On Crops: Tomatoes
Mostly in warm climates where the soil does not freeze in winter
Plants often grow normally until they begin to bloom and set fruit. At this point infected plants begin to droop, and a pronounced yellowing of foliage begins near the bottom leaves and spreads upward. Water may help the plant revive slightly, but the wilting and yellowing continues to intensify until the plants turn brown and die.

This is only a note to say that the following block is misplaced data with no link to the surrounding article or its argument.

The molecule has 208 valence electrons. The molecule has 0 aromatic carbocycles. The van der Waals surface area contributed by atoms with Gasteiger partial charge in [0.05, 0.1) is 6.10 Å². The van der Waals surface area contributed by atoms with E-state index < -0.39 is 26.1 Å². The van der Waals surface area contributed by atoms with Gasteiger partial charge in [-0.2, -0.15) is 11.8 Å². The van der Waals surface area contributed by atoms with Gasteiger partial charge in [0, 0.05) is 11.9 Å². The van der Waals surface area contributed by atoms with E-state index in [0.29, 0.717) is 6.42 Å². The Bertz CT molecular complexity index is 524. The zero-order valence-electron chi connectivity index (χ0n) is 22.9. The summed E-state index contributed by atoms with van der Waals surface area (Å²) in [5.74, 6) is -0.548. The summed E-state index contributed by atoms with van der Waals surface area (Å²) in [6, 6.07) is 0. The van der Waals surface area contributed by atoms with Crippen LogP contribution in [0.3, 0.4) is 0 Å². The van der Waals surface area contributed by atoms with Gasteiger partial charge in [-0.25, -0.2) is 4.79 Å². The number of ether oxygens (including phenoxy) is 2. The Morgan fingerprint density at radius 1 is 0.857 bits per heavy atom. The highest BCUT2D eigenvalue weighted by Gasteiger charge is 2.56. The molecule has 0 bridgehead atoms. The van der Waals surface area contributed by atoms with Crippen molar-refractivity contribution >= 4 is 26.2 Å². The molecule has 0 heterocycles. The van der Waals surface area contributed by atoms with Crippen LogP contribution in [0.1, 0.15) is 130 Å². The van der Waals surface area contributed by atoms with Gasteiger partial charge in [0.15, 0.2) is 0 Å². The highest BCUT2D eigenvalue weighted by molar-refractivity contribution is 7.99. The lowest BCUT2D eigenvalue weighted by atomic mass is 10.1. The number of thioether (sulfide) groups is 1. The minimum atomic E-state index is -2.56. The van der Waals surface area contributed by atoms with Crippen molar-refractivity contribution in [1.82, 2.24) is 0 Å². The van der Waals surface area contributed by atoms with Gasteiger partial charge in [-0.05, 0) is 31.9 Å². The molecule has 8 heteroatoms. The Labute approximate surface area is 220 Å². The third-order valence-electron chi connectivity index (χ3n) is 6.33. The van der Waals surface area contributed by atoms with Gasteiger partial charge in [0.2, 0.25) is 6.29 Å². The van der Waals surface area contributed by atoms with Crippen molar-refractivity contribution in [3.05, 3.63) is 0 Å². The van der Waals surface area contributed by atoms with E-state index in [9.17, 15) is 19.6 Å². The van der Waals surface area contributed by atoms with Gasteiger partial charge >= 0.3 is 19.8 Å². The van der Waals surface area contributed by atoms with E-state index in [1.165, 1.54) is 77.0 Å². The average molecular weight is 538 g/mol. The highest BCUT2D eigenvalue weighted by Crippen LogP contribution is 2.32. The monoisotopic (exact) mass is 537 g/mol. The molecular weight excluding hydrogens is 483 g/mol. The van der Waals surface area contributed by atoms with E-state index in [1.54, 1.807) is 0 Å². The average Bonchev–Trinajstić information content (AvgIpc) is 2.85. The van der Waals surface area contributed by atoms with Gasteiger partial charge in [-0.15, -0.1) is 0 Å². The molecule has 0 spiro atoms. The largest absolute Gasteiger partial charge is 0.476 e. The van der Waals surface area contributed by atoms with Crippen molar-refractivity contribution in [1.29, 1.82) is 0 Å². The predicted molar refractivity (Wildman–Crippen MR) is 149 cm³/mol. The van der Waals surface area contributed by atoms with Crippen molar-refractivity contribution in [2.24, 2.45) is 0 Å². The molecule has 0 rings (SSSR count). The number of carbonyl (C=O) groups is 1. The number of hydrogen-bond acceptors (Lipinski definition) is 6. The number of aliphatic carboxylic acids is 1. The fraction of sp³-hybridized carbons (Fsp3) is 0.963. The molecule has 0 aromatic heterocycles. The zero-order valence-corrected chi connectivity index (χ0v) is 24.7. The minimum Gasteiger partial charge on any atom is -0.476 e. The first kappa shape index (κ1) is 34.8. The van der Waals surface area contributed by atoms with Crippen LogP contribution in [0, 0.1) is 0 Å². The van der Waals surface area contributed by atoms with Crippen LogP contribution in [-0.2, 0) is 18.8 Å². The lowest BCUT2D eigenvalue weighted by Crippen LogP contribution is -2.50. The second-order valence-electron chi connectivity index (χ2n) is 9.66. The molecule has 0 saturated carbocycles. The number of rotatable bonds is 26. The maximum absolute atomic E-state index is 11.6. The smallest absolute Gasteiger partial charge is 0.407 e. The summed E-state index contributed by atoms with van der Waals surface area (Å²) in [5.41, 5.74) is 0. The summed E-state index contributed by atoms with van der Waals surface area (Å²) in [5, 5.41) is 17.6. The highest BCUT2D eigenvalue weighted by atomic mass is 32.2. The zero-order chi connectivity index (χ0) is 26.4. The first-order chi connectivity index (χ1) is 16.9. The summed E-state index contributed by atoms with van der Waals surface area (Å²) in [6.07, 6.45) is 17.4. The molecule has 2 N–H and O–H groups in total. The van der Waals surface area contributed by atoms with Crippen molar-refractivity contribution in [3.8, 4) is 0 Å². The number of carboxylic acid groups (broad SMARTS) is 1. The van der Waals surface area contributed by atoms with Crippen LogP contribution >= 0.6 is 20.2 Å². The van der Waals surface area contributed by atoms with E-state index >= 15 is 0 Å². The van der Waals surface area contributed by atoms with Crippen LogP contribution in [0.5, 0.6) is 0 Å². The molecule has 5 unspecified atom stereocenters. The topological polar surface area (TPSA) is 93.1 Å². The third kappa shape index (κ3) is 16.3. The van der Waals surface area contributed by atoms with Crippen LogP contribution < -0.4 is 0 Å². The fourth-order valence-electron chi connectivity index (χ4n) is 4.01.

Soil-borne fusarium fungi strip away the plants' fine feeder roots, so they are no longer able to keep leaves and fruits supplied with moisture and nutrients. As the disease progresses, the fungi clog up the plant's vascular system, so it is further handicapped in its struggle to stay alive.
Grow resistant varieties if fusarium is known to be present in soils in your area. If you want to grow susceptible heirloom varieties, grow them in containers filled with bagged soil.
Pull up affected plants discard them in the trash, or in a very active compost pile.